Gloria Feit
This lengthy novel could easily have been split into two or three books: a police procedural, a psychological study of a troubled man, or even a look into the lives of a troubled family or two. Instead, it wraps up all three themes in a single volume with Frank Parrish, a gifted but undisciplined NYPD detective, as the protagonist.

Parrish, the son of one of the most respected and decorated NYPD detectives, knows that his father was dirty. And because of that, he attempts to follow a different pa
Frank Parrish est un flic paumé, alcoolique, divorcé, père absent et la seule idée d’être son coéquipier à la brigade criminelle ferait fuir plus d’un policier chevronné. Le livre s’ouvre sur une scène violente : Frank essaie d’empêcher un junkie de tuer sa petite amie déjà salement amochée et de se tuer lui-même. Mais ce sera une explosion de sang. Le décor est planté : dans la police de New York, on n’est pas là pour rigoler, on n’est pas dans ce genre de film où le flic réussit toujours à sau ...more
Although I am a big fan of crime fiction this is the first R J Ellory book that I have read. It is hard to say that I enjoyed it, given the subject matter, but I found it engrossing and also informative with lots of information on policing and corruption in New York. The main protaganist Frank Parrish could so easily have been a cliche but he is so much more than that. The clever device of Frank's daily enforced sessions with the police psychologist enable the reader to explore Frank's complex r ...more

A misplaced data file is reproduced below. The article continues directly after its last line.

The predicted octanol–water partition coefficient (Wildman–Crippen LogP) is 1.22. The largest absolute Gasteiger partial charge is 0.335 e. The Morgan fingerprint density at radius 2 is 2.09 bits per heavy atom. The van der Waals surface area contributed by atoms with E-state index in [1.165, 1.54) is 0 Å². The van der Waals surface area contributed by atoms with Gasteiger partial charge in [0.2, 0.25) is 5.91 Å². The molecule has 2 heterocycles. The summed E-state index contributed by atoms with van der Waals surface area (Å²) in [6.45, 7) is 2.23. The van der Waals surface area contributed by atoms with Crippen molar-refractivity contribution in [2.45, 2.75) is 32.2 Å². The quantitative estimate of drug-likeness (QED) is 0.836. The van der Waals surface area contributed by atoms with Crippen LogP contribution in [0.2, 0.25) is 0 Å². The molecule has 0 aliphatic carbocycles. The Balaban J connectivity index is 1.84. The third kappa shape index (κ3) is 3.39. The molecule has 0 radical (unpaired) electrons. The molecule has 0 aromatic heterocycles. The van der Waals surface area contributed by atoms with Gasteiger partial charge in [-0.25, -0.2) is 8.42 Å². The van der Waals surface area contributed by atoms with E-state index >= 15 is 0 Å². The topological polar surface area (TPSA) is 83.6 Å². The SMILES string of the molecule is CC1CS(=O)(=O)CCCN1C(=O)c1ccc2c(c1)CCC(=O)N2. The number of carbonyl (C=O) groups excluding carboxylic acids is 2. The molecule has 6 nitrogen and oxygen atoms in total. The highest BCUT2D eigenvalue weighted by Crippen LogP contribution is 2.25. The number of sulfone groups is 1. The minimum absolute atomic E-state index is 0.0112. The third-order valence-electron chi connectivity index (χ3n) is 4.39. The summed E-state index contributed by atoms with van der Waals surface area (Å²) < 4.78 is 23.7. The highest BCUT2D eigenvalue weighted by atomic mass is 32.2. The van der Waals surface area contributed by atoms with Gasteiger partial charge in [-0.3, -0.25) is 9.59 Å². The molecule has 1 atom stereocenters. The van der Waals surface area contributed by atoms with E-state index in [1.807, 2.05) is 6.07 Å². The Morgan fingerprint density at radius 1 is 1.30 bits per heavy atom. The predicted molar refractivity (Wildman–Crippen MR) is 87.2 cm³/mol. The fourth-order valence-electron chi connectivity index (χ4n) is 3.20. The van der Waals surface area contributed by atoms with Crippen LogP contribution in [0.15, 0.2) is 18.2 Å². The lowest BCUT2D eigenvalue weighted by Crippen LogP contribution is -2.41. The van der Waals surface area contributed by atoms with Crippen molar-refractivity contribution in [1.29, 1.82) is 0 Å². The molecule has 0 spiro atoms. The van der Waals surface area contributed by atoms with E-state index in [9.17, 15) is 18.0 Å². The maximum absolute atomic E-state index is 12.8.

Saints of New York
RJ Ellory (Author)

Saints of New York is one of those Crime novels that puts character, strongly drawn and developed plot points, and very strong writing together into a superior example of the genre. It starts with the disillusioned, maverick detective Frank Parrish investigating a routine drugs death, but before long more disturbing aspects emerge. A police counsellor, Dr Marie Griffin is helping Frank with his past, and his troubled relationship with his late father, John, se
At first glance you might assume Detective Frank Parish to be the cliche cop that we've all seen a hundred times: he drinks too much, he's divorced, he's a pain in the captain's ass, yadda, yadda, yadda. Turns out though, the guy actually has depth - which is kind of new to him too - and it really seperates him from the usual two-dimensional drones. I was surprised at how completely the gruff Detective drew me into his story, his life, and his crooked yet compelling city. R.J. Ellroy's writing r ...more